Tuesday, September 18, 2007

"New Yorker" misrepresents New Yorkers

Less than a week after the sixth anniverary of 9/11, the Lawrence Journal-World allowed Elizabeth Black to express her views on the six years that have passed since that tragic day.

Black's piece, entitled "Many hearts still bear painful memories of 9/11," started out with her experience as a "New Yorker" on 9/11. It quickly degenerated into an anti-George W. Bush screed devoid of facts or reason. Unfortunately, this type of opinion piece has become increasingly common in the Journal-World.

Black, who was born in southwest Kansas, apparently believes her one summer in New York City makes her a New Yorker. And, as a "New Yorker," Black feels free to attack us yokels in Kansas and the rest of the Midwest, which Black labels a "Sea of Stupidity."

"The pain of that day is never more than a nanosecond away from every New Yorker," Black writes. "The rest of the country doesn’t really understand it. I’m sorry to say that, but it’s true. If the rest of the country understood how New Yorkers, and to a lesser extent Washingtonians, felt, they would never have allowed six years of nonsense to pass. They would never have re-elected a president who, when he couldn’t find Osama, lost interest and turned to go after someone easier to hit."

Black continued:

"For the most part, New York has given up on Middle America. As well they should. When the 2004 election results were tallied, a sea of solid red covered the vast middle of the country. The vote was a resounding affirmation for the Texas team that brought us the trillion-dollar invasion of Iraq, even after the facts were known — no WMD, no al-Qaida connection."

According to Black's interpretation of the 2004 presidential election, we voters in the Midwest were too unintelligent to recognize the nonsense peddled by Bush and Cheney. If we had, we, like New Yorkers, would have voted for John Kerry and the nation would have been spared four additional years of the corrupt team from Texas.

It's a nice narrative for the liberals at the Journal-World and their far-left readers. However, Black's opinion is contradicted by the facts.

In 2000, before 9/11 and Operation Iraqi Freedom, Bush received 35 perccent of the vote in the state of New York, while Al Gore received 60 percent and Ralph Nader received 4 percent. If Black is correct about New Yorkers, then Bush's percentage of the vote in New York should have dropped in the 2004 election. However, Bush received 40 percent of the vote to John Kerry's 58.4 percent of the vote. In other words, Bush picked up 5 percentage points in New York, while votes for the liberal candidate dropped by more than 5 percentage points.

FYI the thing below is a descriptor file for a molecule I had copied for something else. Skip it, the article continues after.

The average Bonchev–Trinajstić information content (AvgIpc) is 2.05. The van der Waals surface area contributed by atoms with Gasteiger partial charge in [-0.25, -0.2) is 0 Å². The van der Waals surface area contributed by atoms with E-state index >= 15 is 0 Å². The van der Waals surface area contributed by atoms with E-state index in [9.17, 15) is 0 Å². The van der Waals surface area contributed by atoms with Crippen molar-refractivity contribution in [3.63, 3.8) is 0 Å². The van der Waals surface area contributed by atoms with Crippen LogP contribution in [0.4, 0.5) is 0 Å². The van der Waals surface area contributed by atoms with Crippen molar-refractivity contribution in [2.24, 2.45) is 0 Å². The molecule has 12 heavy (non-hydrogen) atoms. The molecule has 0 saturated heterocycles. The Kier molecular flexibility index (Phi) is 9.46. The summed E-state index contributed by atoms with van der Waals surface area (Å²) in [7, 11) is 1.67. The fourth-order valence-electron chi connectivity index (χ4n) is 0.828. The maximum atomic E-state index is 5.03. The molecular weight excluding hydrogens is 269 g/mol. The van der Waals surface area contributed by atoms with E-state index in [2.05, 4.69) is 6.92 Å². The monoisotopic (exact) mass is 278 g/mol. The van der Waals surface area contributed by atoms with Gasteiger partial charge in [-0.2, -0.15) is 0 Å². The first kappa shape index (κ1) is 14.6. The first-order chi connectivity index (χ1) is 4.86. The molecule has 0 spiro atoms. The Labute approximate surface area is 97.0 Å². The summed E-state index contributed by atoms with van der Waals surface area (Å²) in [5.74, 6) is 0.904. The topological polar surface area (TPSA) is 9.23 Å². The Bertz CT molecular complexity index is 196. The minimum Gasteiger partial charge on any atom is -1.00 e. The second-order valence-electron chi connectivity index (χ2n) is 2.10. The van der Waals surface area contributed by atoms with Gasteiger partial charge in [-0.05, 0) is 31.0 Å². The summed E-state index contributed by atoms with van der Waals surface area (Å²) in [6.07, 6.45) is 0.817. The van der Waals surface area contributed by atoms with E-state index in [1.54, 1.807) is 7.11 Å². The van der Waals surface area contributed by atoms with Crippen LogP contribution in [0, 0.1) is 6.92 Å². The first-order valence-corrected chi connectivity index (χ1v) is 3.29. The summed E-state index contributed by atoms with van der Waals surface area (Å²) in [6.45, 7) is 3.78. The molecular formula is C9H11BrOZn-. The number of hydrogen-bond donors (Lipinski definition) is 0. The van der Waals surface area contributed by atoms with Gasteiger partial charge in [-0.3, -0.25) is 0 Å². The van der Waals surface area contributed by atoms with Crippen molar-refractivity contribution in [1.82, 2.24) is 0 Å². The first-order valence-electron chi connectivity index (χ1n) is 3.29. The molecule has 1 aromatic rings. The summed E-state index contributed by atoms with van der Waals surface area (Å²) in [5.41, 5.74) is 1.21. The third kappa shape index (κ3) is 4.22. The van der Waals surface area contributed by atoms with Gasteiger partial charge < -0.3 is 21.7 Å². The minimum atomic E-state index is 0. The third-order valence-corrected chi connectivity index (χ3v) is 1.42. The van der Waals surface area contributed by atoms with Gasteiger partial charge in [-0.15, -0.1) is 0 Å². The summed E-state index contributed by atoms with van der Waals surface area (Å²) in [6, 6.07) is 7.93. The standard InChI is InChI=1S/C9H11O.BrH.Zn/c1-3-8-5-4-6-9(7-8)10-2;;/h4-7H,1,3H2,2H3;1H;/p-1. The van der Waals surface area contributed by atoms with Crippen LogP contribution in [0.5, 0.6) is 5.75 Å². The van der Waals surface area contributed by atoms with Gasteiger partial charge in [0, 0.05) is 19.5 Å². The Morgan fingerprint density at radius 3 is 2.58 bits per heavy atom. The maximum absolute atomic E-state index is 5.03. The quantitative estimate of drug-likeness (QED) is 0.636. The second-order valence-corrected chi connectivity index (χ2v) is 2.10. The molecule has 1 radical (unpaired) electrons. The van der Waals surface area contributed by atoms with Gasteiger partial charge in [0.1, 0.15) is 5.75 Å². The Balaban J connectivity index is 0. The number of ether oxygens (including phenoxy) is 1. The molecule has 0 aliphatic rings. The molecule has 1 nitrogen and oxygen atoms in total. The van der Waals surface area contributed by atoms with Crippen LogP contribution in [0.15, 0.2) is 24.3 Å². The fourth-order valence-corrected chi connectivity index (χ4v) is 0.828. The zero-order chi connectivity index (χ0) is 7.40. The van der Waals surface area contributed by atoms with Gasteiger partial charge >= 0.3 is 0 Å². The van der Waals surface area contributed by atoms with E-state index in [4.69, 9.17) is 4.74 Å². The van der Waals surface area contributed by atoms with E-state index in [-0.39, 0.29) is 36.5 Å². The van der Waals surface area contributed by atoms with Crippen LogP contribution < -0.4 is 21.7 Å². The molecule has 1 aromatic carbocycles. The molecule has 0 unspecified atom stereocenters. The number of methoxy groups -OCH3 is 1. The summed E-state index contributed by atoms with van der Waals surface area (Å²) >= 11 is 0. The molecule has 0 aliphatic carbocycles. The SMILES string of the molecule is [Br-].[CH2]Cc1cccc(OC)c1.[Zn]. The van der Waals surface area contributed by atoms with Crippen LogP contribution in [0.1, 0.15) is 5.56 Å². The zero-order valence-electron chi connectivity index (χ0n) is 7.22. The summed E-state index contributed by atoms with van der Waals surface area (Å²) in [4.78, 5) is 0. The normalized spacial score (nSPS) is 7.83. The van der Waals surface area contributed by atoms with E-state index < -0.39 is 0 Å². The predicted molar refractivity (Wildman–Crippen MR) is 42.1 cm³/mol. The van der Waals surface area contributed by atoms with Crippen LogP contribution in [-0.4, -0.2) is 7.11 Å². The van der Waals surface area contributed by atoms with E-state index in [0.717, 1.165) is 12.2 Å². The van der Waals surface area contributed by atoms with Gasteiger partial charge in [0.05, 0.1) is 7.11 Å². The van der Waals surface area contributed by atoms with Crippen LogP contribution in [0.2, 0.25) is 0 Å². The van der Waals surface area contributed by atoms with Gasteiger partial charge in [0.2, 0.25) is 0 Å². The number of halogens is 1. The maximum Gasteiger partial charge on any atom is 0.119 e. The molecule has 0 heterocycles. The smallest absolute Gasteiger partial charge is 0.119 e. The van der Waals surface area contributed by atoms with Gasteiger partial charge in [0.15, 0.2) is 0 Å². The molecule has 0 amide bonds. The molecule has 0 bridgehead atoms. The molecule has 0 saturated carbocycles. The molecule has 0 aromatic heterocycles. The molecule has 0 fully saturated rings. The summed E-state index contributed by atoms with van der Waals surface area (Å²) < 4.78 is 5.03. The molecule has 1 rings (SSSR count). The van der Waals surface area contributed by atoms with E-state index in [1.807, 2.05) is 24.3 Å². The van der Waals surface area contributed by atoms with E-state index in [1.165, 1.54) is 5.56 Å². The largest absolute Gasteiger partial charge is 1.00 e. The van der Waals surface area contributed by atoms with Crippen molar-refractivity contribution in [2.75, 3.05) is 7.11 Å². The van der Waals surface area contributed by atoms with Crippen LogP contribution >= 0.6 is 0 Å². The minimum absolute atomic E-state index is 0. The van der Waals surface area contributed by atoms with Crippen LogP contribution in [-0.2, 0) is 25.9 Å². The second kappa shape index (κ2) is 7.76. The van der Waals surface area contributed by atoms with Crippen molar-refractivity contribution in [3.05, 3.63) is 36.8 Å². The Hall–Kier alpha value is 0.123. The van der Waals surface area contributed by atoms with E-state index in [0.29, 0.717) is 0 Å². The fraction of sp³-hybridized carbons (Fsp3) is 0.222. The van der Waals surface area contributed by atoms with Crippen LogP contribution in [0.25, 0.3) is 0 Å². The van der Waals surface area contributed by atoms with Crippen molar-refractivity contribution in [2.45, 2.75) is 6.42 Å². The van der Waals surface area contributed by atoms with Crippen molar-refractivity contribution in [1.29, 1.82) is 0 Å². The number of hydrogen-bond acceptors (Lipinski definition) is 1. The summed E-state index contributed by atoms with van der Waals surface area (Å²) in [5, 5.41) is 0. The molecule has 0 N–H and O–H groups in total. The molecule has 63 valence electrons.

Of course, Ms. Black might respond that she was referring to New York City and not the entire state of New York. According to the New York Sun, Bush received roughly 400,000 votes in New York City in 2000. However, in 2004, Bush received 543,000 votes in New York City, an increase of 35 percent. John Kerry received 9,000 fewer votes in New York City in 2004 than Al Gore received in 2000. Bush also won the New York City borough of Staten Island 57 percent to Kerry's 42 percent. Bush was the first GOP presidential candidate to win Staten Island since his father did so in 1992.

In Brooklyn, Bush's vote total grew from 96,000 in 2000 to 156,000 in 2004, an increase of 63 percent.

Now, let's look at Kansas. In 2000, Bush received 622,332 votes. In 2004, he received 736,456. This is an increase of just over 18 percent. That's an impressive improvement, but barely half the improvement Bush experienced in New York City. Using Black's ridiculous argument, it would be more accurate to say Kansas should have given up on New York City since so many more New Yorkers voted for Bush in 2004 than in 2000.

(Another fact that Black apparently missed: A check of the votes of blue states in 2000 vs. 2004 shows that Vermont was the only blue state in which a higher percentage of voters voted for the Democratic presidential candidate in 2004 over 2000. )

Black also noted that we should have made changes after 9/11. "We should have refused to burn the bloody oil our enemies sell us," she wrote.

By "we," Black apparently meant you and me. In a May 14, 2007, column in the Journal-World, Black noted that she decided to relocate in Lawrence after receiving a parking ticket. Turns out the ticket was placed on her car's windshield. I'm pretty certain that car needs oil to get from place to place.

Perhaps some time in the future, Black will take on New Yorkers for sending Hillary Clinton back to the U.S. Senate in 2006. After all, Hillary voted to authorize the use of force in Iraq. In addition, her husband's administration:

- Left office in January 2001 claiming Iraq had WMD and was a threat to the U.S.
- Said Iraq and al Qaeda were cooperating, especially on weapons production.
- Had eight years to get bin Laden and failed. In fact, after Clinton launched missiles at empty tents in Afghanistan and an aspirin factory in Sudan in August 1998, he launched a preemptive strike on Saddam in December 1998 and an illegal war of choice (if, as liberals claim, wars without the UN's imprimatur are illegal) in Kosovo during the spring of 1999.
- And, if we are to believe bin Laden (and I believe we should, just as we should have taken Hitler seriously when he wrote Mein Kampf), it was the Clinton administration's policies vis-a-vis Iraq that ultimately gave us 9/11 and other "messages with no words."

Which do you think is more likely? Black writing an opinion piece attacking New Yorkers for reelecting Hillary in 2006? Or Black voting for Hillary in 2008?

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